Criminal Procedure Seminar
This seminar is primarily a nuts-and-bolts course in litigation of criminal cases. It also considers the basic policy issues involved. The seminar aims to develop a working familiarity with the law and procedural rules governing conduct of a criminal case at the trial court level, and their practical and tactical application. Pre-trial and trial stages are covered including: grand jury proceedings, indictments, immunity grants, pre-trial motions, pre-trial discovery, plea bargaining, motions and objections during trial, evidentiary issues arising on direct and cross-examination, post-trial motions, sentencing, and protecting the record for appeal. The seminar is based upon the Federal Rules of Criminal Procedure and comparable provisions of state jurisdictions, and also covers certain provisions of the Federal Rules of Evidence that have particular pertinence to criminal trials. One or two guest speakers are invited to present different perspectives on criminal litigation. The seminar is intended especially for students who would like to prosecute and/or defend criminal cases—whether of the “white collar” or “no collar” variety.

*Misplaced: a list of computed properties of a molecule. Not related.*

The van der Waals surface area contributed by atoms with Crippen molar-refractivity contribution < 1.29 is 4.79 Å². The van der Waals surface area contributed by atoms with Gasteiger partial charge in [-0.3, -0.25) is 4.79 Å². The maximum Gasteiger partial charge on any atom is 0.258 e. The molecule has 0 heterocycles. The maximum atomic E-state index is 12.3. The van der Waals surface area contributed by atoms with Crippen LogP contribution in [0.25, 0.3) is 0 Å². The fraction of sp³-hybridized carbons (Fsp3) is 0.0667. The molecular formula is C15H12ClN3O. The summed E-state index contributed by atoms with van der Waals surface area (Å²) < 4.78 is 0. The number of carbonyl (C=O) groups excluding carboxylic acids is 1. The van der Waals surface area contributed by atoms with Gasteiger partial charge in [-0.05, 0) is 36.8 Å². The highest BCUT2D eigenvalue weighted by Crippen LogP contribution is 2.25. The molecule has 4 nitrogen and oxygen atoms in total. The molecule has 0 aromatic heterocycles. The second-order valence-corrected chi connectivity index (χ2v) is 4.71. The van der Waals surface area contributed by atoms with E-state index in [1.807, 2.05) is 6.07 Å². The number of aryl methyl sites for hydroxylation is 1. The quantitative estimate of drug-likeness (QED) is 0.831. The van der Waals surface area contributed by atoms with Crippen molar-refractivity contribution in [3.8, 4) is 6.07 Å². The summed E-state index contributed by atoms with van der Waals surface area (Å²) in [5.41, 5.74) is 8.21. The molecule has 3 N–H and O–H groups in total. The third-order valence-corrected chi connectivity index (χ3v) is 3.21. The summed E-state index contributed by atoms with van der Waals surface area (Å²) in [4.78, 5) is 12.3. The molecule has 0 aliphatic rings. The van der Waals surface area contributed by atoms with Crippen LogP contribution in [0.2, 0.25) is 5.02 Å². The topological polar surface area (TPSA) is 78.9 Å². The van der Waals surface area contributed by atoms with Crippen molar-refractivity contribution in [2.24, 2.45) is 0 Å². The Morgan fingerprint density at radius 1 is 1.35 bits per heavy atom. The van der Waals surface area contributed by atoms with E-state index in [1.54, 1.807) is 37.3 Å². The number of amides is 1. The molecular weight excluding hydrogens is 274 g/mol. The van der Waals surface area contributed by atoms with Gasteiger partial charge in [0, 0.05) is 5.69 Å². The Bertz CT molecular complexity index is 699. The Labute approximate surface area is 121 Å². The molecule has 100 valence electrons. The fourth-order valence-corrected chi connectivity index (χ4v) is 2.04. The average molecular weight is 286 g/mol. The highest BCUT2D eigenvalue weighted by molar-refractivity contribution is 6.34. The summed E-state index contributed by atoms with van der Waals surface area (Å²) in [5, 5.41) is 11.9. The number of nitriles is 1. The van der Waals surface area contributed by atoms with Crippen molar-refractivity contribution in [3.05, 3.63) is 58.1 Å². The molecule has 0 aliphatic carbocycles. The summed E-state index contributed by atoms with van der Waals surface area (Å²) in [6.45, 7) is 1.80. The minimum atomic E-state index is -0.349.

*Yes means professor requires everyone in the course to submit a substantial research paper (which is the requirement standard in Academic Policies), so no paperwork required to be submitted to SRO. No means student must timely submit paperwork to SRO if intending to use a paper in this course to satisfy the Writing Requirement.
**Yes indicates course credits count towards UVA Law’s Prof. Skills graduation requirement, not necessarily a skills requirements for any particular state bar.